Inheritance disputes are on the rise. Here are some top tips if you face a possible dispute.
If you are considering bringing a claim
- Establish the foundations.
Understand the circumstances of making, signing and witnessing the Will. Crucially check if a later Will was made or the Will revoked. A later Will, marriage or civil partnership will in most cases revoke an earlier Will.
- Identify who to contact.
Sometimes the executor of a Will is also the main beneficiary. Do not solely focus on dealing with an executor and overlook the need to involve the main beneficiaries.
- Delay risks.
Time limits apply to certain inheritance dispute claims, such as a claim under the Inheritance (Provision for Family & Dependants) Act 1975 has to be made within six months from the date of Grant of Probate. Also, if you delay, estate assets may already have been distributed under the Will you wish to challenge.
- Avoid tunnel vision.
You may be focused on one issue, for example, if the Will was a result of undue influence, or the person lacked capacity. However have in mind that other aspects may also be relevant. Misappropriation of funds during the person’s lifetime, or the Will being signed and witnessed incorrectly are not uncommon.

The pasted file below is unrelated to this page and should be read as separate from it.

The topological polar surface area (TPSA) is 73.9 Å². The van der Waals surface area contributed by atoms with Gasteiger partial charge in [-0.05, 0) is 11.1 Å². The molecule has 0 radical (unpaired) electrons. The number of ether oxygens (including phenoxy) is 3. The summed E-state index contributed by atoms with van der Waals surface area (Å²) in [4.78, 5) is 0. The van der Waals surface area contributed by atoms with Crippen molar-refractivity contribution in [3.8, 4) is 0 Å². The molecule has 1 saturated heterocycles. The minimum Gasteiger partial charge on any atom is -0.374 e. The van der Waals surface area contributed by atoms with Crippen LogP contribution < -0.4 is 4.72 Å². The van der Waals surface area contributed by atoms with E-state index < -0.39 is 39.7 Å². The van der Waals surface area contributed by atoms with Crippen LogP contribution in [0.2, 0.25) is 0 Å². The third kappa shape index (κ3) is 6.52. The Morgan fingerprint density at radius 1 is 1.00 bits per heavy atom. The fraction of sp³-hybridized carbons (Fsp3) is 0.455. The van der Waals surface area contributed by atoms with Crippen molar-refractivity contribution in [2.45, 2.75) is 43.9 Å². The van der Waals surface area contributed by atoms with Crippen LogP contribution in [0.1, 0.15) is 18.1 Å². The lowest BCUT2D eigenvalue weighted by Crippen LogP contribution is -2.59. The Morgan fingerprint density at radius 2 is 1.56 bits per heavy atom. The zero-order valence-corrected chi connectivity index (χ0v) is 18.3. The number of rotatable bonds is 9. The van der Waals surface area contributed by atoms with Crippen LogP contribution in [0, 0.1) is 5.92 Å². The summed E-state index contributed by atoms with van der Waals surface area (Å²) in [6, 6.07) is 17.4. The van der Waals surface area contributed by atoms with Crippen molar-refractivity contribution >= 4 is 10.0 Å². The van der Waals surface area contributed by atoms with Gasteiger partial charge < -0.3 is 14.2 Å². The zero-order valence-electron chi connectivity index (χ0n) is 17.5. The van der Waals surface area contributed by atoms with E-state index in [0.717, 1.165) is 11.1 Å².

If you are an executor or beneficiary
- Don’t ignore matters.
Avoid the temptation to ignore a challenge. Believe it or not this does happen but these matters rarely go away if ignored.
- Keep track of different hats.
You may wear the hat of executor, or beneficiary or both. Keep track of your decisions and actions – the dispute will need to be approached differently depending on which hat you wear.
In all cases
- Don’t add fuel to the fire.
Emotions can be high. Calm heads and cool composure are advised as well as obtaining professional advice early on.
- Carefully chose legal representation.
Inheritance disputes have different rules to general litigation. Ask your lawyer if they have dealt with many cases similar to your own. A firm whose lawyers are members of the Association of Contentious Trust and Probate Specialists (ACTAPS) will have experience and expertise to help with an inheritance dispute case.
These block the issue of a grant of probate. It is not always wise to apply for a caveat or rush to warn one off. A claimant should think carefully before applying for one, and an executor carefully before applying to warn one off.
- Ask your lawyer about ADR (alternative dispute resolution).
Many cases can be resolved without the need for a court battle.
The contents of this article are intended for general information purposes only and shall not be deemed to be, or constitute legal advice. We cannot accept responsibility for any loss as a result of acts or omissions taken in respect of this article.